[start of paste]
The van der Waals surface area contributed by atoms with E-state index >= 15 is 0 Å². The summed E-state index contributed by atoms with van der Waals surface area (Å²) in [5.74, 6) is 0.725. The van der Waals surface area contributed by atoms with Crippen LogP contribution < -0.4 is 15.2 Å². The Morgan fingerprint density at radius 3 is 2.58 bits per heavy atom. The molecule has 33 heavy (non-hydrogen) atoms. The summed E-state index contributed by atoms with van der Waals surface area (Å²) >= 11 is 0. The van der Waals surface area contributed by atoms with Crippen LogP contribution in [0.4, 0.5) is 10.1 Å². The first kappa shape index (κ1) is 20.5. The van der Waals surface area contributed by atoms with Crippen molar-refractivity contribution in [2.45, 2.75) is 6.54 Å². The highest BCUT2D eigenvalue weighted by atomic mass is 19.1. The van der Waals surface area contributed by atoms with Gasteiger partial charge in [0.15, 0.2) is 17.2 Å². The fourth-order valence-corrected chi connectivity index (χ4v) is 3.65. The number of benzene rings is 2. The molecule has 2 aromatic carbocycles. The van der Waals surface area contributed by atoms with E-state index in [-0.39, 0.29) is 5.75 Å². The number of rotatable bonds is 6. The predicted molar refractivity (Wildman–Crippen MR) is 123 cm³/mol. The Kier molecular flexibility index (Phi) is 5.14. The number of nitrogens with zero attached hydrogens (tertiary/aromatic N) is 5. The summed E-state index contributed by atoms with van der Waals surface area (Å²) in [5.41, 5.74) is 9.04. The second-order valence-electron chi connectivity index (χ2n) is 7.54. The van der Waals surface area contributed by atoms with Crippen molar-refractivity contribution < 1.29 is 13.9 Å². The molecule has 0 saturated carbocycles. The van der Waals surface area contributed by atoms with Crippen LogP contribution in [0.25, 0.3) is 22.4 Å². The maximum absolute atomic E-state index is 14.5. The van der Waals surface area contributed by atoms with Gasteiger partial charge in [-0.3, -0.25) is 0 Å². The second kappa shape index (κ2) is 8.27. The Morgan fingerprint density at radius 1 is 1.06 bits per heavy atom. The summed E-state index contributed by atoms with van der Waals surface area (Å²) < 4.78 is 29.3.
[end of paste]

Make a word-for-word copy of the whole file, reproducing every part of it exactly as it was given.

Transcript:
The van der Waals surface area contributed by atoms with E-state index >= 15 is 0 Å². The summed E-state index contributed by atoms with van der Waals surface area (Å²) in [5.74, 6) is 0.725. The van der Waals surface area contributed by atoms with Crippen LogP contribution < -0.4 is 15.2 Å². The Morgan fingerprint density at radius 3 is 2.58 bits per heavy atom. The molecule has 33 heavy (non-hydrogen) atoms. The summed E-state index contributed by atoms with van der Waals surface area (Å²) >= 11 is 0. The van der Waals surface area contributed by atoms with Crippen LogP contribution in [0.4, 0.5) is 10.1 Å². The first kappa shape index (κ1) is 20.5. The van der Waals surface area contributed by atoms with Crippen molar-refractivity contribution in [2.45, 2.75) is 6.54 Å². The highest BCUT2D eigenvalue weighted by atomic mass is 19.1. The van der Waals surface area contributed by atoms with Gasteiger partial charge in [0.15, 0.2) is 17.2 Å². The fourth-order valence-corrected chi connectivity index (χ4v) is 3.65. The number of benzene rings is 2. The molecule has 2 aromatic carbocycles. The van der Waals surface area contributed by atoms with E-state index in [-0.39, 0.29) is 5.75 Å². The number of rotatable bonds is 6. The predicted molar refractivity (Wildman–Crippen MR) is 123 cm³/mol. The Kier molecular flexibility index (Phi) is 5.14. The number of nitrogens with zero attached hydrogens (tertiary/aromatic N) is 5. The summed E-state index contributed by atoms with van der Waals surface area (Å²) in [5.41, 5.74) is 9.04. The second-order valence-electron chi connectivity index (χ2n) is 7.54. The van der Waals surface area contributed by atoms with Crippen molar-refractivity contribution < 1.29 is 13.9 Å². The molecule has 0 saturated carbocycles. The van der Waals surface area contributed by atoms with Crippen LogP contribution in [0.25, 0.3) is 22.4 Å². The maximum absolute atomic E-state index is 14.5. The van der Waals surface area contributed by atoms with Gasteiger partial charge in [-0.3, -0.25) is 0 Å². The second kappa shape index (κ2) is 8.27. The Morgan fingerprint density at radius 1 is 1.06 bits per heavy atom. The summed E-state index contributed by atoms with van der Waals surface area (Å²) < 4.78 is 29.3.